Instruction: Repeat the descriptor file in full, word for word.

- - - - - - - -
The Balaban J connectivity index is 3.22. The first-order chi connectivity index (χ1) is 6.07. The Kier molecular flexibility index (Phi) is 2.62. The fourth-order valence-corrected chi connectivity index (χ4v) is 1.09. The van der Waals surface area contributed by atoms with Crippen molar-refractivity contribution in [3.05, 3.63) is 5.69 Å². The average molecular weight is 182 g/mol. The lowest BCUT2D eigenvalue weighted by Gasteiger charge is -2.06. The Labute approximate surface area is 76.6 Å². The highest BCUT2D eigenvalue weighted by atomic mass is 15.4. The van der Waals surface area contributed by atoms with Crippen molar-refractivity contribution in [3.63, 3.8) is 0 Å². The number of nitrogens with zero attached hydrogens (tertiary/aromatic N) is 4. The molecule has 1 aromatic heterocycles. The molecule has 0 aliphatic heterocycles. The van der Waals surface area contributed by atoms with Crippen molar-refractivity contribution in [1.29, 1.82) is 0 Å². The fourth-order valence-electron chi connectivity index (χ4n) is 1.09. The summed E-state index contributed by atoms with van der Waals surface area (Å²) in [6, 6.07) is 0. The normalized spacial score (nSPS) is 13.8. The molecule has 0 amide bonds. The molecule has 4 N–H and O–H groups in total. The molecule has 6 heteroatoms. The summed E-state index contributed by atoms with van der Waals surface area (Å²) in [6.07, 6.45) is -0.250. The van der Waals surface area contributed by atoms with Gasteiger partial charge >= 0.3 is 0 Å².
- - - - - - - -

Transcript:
The Balaban J connectivity index is 3.22. The first-order chi connectivity index (χ1) is 6.07. The Kier molecular flexibility index (Phi) is 2.62. The fourth-order valence-corrected chi connectivity index (χ4v) is 1.09. The van der Waals surface area contributed by atoms with Crippen molar-refractivity contribution in [3.05, 3.63) is 5.69 Å². The average molecular weight is 182 g/mol. The lowest BCUT2D eigenvalue weighted by Gasteiger charge is -2.06. The Labute approximate surface area is 76.6 Å². The highest BCUT2D eigenvalue weighted by atomic mass is 15.4. The van der Waals surface area contributed by atoms with Crippen molar-refractivity contribution in [3.63, 3.8) is 0 Å². The number of nitrogens with zero attached hydrogens (tertiary/aromatic N) is 4. The molecule has 1 aromatic heterocycles. The molecule has 0 aliphatic heterocycles. The van der Waals surface area contributed by atoms with Crippen molar-refractivity contribution in [1.29, 1.82) is 0 Å². The fourth-order valence-electron chi connectivity index (χ4n) is 1.09. The summed E-state index contributed by atoms with van der Waals surface area (Å²) in [6, 6.07) is 0. The normalized spacial score (nSPS) is 13.8. The molecule has 0 amide bonds. The molecule has 4 N–H and O–H groups in total. The molecule has 6 heteroatoms. The summed E-state index contributed by atoms with van der Waals surface area (Å²) in [6.07, 6.45) is -0.250. The van der Waals surface area contributed by atoms with Gasteiger partial charge >= 0.3 is 0 Å².